Faridi, Hamideh
    Biosystems Engineering Department, University of Manitoba, Canada.
    Vafaei, Mohammad
    Faculty of Electrical and Computer Engineering, Tarbiat Modares University, Tehran, Iran.
    Zhang, Fangxin
    Optic and Optical Engineering Department, University of Science and Technology of China (USTC), Hefei City, China.
    Liu, Wen
    Optic and Optical Engineering Department, University of Science and Technology of China (USTC), Hefei City, China.
    Campana, Pietro Elia
    Mälardalen University, School of Business, Society and Engineering, Future Energy Center.
    Technological advancements and research prospects of innovative concentrating agrivoltaics2023In: Applied Energy, ISSN 0306-2619, E-ISSN 1872-9118, Vol. 337, article id 120799Article in journal (Refereed)
    Abstract [en]

    Agrivoltaic is a strategic and innovative approach that combines photovoltaic (PV) energy conversion with agricultural production, enabling synergies in the production of food, energy, and water, as well as the preservation of the ecological landscape. Shading management, intensity adjustment, and spectral distribution allow innovative PV systems to generate significant amounts of electricity without affecting agricultural production. Demonstration projects have already been developed around the world and there is a wealth of experience with various design solutions for commercial use. One of these new technologies is concentrator photovoltaics (CPV). The CPV has excellent spectral processing capabilities and highly concentrated power generation efficiency, which makes it a perfect solution for integrating with photosynthesis. This study aims to present the working principle of CPV modules considering agricultural applications and discuss the recent advancements in concentrating agrivoltaics. In this method, the problem of shading is mitigated by two main strategies: (i) parabolic glasses covered with a multilayer dichroic polymer film that reflects near-infrared (NIR) radiation onto the solar cells installed at the focal area and transmits photons in the range of photosynthetically active radiation (PAR), and (ii) highly transparent sun-tracking louvers or Fresnel lenses that concentrate direct sunlight onto the solar cells to generate electricity. In the latter solution, the remaining diffuse sunlight is directed to the ground for use by growing plants. Although the CPV development trend has been slow due to the lower cost of crystalline silicon, the development of CPV for agriculture with accurate spectral separation could revitalize this industry. In this regard, more research and development are needed to evaluate the suitability of materials that split solar radiation and their impacts on the electrical performance of CPV modules, taking into account the physiology of plants.

  • 47.
    Guo, S.
    et al.
    Inner Mongolia University of Science and Technology, Baotou, China.
    Zhao, J.
    Tianjin University, Tianjin, China.
    Wang, W.
    Sun Yat-Sen University, Guangzhou, China.
    Yan, Jinyue
    Mälardalen University, School of Business, Society and Engineering, Future Energy Center. Royal Institute of Technology, Stockholm, Sweden.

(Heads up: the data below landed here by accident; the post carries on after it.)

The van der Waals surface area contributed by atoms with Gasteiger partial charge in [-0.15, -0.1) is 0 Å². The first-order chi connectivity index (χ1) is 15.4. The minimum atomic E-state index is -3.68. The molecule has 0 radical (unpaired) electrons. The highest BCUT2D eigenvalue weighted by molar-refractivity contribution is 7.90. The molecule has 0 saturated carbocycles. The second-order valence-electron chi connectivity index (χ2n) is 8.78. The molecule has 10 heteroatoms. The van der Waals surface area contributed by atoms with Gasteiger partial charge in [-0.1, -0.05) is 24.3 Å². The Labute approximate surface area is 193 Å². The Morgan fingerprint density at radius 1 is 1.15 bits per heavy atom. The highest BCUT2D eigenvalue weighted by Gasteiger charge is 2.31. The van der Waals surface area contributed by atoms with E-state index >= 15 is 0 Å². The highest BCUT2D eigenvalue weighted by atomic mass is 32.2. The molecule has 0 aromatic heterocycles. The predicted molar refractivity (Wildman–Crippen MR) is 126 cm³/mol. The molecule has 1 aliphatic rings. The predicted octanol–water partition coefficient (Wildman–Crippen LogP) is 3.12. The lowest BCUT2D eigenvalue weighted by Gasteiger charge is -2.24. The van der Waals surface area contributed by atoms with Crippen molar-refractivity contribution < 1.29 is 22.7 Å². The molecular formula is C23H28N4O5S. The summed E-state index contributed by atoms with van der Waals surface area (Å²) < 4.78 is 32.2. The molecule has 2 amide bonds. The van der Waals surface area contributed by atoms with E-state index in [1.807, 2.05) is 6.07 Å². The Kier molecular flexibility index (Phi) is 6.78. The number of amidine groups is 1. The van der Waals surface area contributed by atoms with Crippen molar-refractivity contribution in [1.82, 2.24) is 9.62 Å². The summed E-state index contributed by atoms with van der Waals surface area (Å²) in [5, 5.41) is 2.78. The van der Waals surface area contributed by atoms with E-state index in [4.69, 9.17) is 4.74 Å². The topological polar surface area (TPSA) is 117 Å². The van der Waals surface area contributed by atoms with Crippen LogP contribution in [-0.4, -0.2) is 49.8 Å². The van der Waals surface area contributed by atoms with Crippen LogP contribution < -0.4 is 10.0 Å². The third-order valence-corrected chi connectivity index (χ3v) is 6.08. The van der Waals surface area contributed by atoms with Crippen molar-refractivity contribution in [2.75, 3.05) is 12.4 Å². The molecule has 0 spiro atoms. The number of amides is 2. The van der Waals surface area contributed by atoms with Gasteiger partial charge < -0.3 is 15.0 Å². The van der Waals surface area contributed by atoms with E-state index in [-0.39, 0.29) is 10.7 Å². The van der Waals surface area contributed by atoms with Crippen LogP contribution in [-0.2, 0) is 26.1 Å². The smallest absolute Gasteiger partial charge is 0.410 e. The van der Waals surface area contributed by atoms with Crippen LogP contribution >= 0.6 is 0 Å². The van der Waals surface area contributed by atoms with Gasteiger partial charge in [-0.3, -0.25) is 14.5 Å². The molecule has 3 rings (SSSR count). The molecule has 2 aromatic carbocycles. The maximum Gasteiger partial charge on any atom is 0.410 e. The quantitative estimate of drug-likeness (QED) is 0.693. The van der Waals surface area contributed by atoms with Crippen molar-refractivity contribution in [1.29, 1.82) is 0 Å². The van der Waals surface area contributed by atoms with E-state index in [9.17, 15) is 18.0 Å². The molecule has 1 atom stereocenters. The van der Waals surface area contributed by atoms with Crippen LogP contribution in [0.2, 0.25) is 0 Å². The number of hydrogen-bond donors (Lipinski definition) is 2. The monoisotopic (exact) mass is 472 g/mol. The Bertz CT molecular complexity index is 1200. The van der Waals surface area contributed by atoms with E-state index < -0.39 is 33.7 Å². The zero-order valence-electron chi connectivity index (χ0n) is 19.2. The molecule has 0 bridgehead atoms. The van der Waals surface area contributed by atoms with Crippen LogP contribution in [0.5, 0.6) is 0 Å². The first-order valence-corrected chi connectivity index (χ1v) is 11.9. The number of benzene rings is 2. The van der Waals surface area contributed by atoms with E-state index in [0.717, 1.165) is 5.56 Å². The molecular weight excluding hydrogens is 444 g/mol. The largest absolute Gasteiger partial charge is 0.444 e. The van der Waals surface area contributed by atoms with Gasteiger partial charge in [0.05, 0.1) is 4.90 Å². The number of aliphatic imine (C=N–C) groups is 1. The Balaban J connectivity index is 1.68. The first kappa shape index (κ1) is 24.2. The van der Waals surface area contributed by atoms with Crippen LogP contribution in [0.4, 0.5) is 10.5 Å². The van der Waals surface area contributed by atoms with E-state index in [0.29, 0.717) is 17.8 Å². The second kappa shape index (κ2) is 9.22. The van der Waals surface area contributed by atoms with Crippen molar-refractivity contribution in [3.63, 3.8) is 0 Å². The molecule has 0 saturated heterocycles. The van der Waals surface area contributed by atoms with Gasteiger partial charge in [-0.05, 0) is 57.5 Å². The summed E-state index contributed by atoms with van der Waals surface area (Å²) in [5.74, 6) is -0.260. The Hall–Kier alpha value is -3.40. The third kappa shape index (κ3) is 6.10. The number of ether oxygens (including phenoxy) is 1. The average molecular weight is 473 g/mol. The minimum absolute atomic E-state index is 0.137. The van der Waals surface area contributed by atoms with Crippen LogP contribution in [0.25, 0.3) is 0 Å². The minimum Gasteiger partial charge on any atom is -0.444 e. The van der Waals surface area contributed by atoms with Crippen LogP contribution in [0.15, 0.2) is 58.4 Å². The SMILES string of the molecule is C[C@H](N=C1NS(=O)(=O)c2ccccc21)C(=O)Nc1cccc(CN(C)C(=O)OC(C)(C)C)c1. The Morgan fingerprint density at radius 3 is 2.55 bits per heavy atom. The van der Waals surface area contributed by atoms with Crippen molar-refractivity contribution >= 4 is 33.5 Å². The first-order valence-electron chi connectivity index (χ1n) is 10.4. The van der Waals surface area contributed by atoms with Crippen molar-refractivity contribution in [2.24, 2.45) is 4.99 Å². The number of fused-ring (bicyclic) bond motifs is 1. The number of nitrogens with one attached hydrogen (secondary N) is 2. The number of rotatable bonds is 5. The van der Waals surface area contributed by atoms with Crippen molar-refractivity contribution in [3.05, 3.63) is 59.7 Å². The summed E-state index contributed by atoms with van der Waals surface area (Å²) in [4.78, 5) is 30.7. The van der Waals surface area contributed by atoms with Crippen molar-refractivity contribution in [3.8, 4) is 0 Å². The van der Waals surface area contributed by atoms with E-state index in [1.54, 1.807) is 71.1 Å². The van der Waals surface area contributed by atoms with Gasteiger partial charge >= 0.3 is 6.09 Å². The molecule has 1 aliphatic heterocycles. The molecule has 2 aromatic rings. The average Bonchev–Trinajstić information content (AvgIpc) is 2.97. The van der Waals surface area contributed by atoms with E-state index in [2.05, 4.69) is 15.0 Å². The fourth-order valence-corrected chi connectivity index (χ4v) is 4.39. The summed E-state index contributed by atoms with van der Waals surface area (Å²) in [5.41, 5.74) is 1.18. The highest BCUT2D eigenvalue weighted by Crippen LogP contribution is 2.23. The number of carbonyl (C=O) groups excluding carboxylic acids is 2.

Jin, G.
    Inner Mongolia University of Science and Technology, Baotou, China.
    Zhang, Z.
    Inner Mongolia University of Science and Technology, Baotou, China.
    Gu, J.
    Inner Mongolia University of Science and Technology, Baotou, China.
    Niu, Y.
    Inner Mongolia University of Science and Technology, Baotou, China.
    Numerical study of the improvement of an indirect contact mobilized thermal energy storage container2016In: Applied Energy, ISSN 0306-2619, E-ISSN 1872-9118, Vol. 161, p. 476-486Article in journal (Refereed)
    Abstract [en]

    In this paper, the melting and solidification behaviours of the PCM in an indirect contact mobilized thermal energy storage (ICM-TES) container were numerically investigated to facilitate the further understanding of the phase change mechanism in the container. A 2D model was built based on the simplification and assumptions of experiments, which were validated by comparing the results of computations and measurements. Then, three options, i.e., a high thermal conductivity material (expanded graphite) addition, the tube diameter and the adjustment of the internal structure of the container and fin installation, were analyzed to seek effective approaches for the improvement of the ICM-TES performance. The results show that the optimal parameters of the three options are 10vol.% (expanded graphite proportion), 22mm (tube diameter) and 0.468m2 (fin area). When the three options are applied simultaneously, the charging time is reduced by approximately 74% and the discharging time by 67%.

  • 48.
    Guo, Shaopeng
    et al.
    Mälardalen University, School of Business, Society and Engineering, Future Energy Center.
    Li, Hailong
    Mälardalen University, School of Business, Society and Engineering, Future Energy Center.
    Zhao, J.
    Tianjin University, China .
    Li, Xun
    Tianjin University, China .
    Yan, Jinyue
    Mälardalen University, School of Business, Society and Engineering, Future Energy Center.